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'Horrible Bosses' Movie Review

About.com Rating 4 Star Rating


Charlie Day and Jennifer Aniston in 'Horrible Bosses'

Charlie Day and Jennifer Aniston in 'Horrible Bosses'

© New Line Cinema
Jennifer Aniston makes a white lab coat look sexier than anything out of a Victoria's Secret catalog, Colin Farrell's comb-over is a work of art, and Kevin Spacey channels one of the best characters in his lengthy filmography in Horrible Bosses, an R-rated comedy from director Seth Gordon. And while the bosses in the film are truly despicably horrible, the film itself is anything but.

Horrible Bosses doesn't fall victim to the trap most raunchy R-rated comedies fall into of relying on filthy language to shock the audience into laughter. Sure, there's plenty of cussing and R-rated language, but the jokes are not dependent on that shock factor. Horrible Bosses is one of the funniest films of the year because of the set-ups and terrific performances from some very funny people. The fact the language is racy lends to the comedy but isn't the basis for all the laughs.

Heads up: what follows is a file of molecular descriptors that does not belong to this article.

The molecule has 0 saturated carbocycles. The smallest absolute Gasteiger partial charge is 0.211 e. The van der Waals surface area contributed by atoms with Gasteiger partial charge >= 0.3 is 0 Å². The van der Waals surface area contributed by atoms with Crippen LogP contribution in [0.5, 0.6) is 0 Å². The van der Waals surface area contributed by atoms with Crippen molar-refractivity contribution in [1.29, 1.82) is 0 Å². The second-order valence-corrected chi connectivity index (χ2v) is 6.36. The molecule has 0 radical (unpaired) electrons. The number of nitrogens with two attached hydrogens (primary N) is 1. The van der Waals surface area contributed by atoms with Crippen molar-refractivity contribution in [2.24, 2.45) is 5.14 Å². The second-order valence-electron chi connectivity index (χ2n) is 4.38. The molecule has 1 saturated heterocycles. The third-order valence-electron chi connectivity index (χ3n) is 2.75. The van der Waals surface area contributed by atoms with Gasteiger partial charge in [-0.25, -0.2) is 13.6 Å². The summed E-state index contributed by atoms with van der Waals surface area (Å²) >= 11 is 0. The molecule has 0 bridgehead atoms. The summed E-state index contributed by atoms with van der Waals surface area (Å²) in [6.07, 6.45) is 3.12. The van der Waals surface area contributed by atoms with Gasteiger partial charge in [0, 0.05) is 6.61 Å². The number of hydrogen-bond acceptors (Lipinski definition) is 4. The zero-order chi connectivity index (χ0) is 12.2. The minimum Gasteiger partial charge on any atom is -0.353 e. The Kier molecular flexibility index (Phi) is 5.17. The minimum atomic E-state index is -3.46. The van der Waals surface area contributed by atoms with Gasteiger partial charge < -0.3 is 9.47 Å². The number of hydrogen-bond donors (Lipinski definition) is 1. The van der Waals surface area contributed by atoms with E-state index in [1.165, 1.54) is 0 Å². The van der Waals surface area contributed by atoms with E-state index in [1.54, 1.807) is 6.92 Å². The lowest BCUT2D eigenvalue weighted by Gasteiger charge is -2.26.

Aniston, Farrell and Spacey are the horrible bosses of the title, but this is actually a film centering around the antics of Jason Sudeikis, Jason Bateman and Charlie Day's characters. And Sudeikis, Bateman, and Day are quite a formidable comedy team. Nick (Bateman) is the voice of reason, Kurt (Sudeikis) believes he's the brains behind the operation, while Dale (Day) is that crazy friend you want to trust, you want to believe isn't always going to do the exact opposite of what he should, but who constantly acts with a complete disregard for logic. The three buddies believe their bosses deserve to die and, as we get to know these guys, we completely sympathize with what they're going through and don't dislike them for wanting to take the drastic step of offing their bosses.

First up is Nick whose horrible boss is Dave Harken (Spacey), a micromanaging jerk. Dave's the sort of boss who turns the tiniest infraction into a cause for termination, who accuses stand-up employee Nick of being an alcoholic after pouring him a stiff drink at 8:15am and forcing him to chug it down. Dave dangled a promotion over Nick's head, made him work weekends, miss his grandmother's funeral, and then after leading him on for months he awarded himself the promotion. Nick can't quit because Dave's threatened to call any potential employers and lie about Nick's job performance. The bottom line: Nick's ready to make Dave pay.